I'm going to capture my old VHS tapes (home video, proms, sports recorded from TV) and I still did not decide in which format I'll keep the digital files. So I'd like to know what most people are using today.
- MP4 (h.264/AAC)
- Bluray/AVCHD (h.264/AC3)
If I choose MP4, I would put the files on a NAS to be readily available and keep backups on BD-R media. It has the advantage of not requiring authoring, I could just encode everything in Handbrake. But it has the disadvantage (I guess) that the video must be deinterlaced (right?).
If I choose Bluray/AVCHD, I have the advantage of keeping the video interlaced, but I'm still messing with multiAVCHD. The "Fit All" option does not work, it always produces too small or too large output. I already tried encoding through Handbrake, but multiAVCHD always complain of non-compliance and/or TSMuxer fails.
Thinking about longevity, I still don't know which format will have better support in the future. I guess Blu-ray as it is a bigger standard, but optical media is likely to disappear and Blu-ray players may become the next VCR.
Thinking about accessibility, I guess more people are ready to watch Blu-rays on their TV than single MP4 files, especially if they have low restrictions, as Handbrake will use 16 ref frames on auto, maybe too much even for MP4 ready devices, but that won't be a problem in the future as devices will be more powerful.
So, which path are you using?
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It should be possible to encode interlaced, BD-compliant files in Handbrake by forcing the necessary advanced options in x264's command line.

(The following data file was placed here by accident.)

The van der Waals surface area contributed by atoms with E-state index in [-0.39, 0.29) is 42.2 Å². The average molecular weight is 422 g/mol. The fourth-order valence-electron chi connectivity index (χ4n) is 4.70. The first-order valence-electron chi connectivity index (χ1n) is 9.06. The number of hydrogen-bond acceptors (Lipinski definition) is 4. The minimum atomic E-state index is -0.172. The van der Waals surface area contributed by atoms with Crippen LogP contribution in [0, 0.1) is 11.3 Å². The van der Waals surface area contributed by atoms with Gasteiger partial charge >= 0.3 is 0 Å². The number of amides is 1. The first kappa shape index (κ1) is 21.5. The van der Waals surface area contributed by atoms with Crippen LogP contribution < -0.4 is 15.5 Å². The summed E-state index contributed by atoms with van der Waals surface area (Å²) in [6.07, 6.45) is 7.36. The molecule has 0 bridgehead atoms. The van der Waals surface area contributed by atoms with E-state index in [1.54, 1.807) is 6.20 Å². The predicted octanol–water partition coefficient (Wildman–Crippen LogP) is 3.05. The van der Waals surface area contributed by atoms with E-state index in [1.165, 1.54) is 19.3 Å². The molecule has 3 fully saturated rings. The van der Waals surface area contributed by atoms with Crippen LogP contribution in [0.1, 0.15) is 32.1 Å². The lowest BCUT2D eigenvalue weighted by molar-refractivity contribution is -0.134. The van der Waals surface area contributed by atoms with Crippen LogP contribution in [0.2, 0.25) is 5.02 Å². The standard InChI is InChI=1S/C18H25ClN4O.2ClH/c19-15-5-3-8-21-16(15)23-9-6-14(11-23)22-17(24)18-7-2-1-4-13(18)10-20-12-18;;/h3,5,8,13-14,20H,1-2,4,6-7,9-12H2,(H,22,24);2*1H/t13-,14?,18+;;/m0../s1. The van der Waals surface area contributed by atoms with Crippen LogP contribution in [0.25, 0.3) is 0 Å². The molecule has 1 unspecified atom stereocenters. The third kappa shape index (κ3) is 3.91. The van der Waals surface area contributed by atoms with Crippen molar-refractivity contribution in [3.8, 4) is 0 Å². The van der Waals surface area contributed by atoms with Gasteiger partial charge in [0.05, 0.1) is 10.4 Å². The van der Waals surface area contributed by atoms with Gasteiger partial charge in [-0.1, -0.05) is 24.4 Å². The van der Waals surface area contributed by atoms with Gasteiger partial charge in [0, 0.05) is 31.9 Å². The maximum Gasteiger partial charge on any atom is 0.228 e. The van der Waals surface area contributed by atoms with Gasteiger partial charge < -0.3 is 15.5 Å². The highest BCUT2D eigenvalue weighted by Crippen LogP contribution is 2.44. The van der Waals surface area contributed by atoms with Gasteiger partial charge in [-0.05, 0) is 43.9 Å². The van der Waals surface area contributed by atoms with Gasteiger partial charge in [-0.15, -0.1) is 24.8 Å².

And AC3 audio is supported by MP4. So you can make one encode that works for both destinations.
The downside of BD compliance is that efficiency may be worse, since the settings need to be constrained.
I'm running a few tests to see if I can get the best of both worlds: not deinterlacing to avoid losing any detail and MP4 files.
VLC is handling interlaced h.264 fine with Yadif 2X. Now I have to check how Kodi and WD TV Live will handle this.
Then I will check which is the highest h.264 profile level WD TV Live supports. I already checked that Level 5.1 is too much for it, but maybe 4.2 will be fine.
I'm already using High Profile and VerySlow Preset. Since higher profile levels gives me slightly smaller files I was trying to go as high as I could without losing compatibility with my devices.
With 1080p videos, WDTV Live is fine up to Level 4.2. I guess it can't handle 16 ref frames of Level 5.1 and above.
It's worth noticing that WDTV Live specs say it supports only 1080p24 and 1080i30, but it actually runs 1080p60 fine as long as the bitrate is not too high. So maybe I should keep Level on 4.0 or below so the bitrate stays below 25Mbps. Or I can use higher levels but using an aditional vbv-maxrate flag. But I guess it's unlikely that SD video will go higher than 25Mbps with RF=18 anyway.
I also noticed that for some reason Handbrake refuses the ttf flag when the level is set to 4.2 or higher. Therefore, my interlaced video testings will be on Level 4.1. I'll come back with the results.
ı suggest you capture thenm with a high wuality card.not with a analog tv card.it captures low picture quality.you can choose 720*540 4:3 resulotion and choose h264 2000 kbit video bitrate 128kbit aac audio bitrate.
Last edited by montevo; 2nd Jul 2016 at 04:43. Reason: video codec
IMO, the deinterlacing quality of the WD TV Live sucks.
VLC Player did a great job with Yadif 2X.
Kodi is in the middle, I don't know which deinterlace method it is using, there is a field to select it, but it's on auto and greyed out.
Now it's a matter of deciding between keeping interlaced or deinterlacing with Yadif 2X in Virtualdub before encoding. In other words, it is a matter of guessing if future devices will have better deinterlacing methods or if they won't deinterlace at all as interlaced stuff becomes less common.
Since interlaced stuff are still around with 1080i broadcast, I believe deinterlacing methods will still be around for a while, so I'm inclined to keep it interlaced now.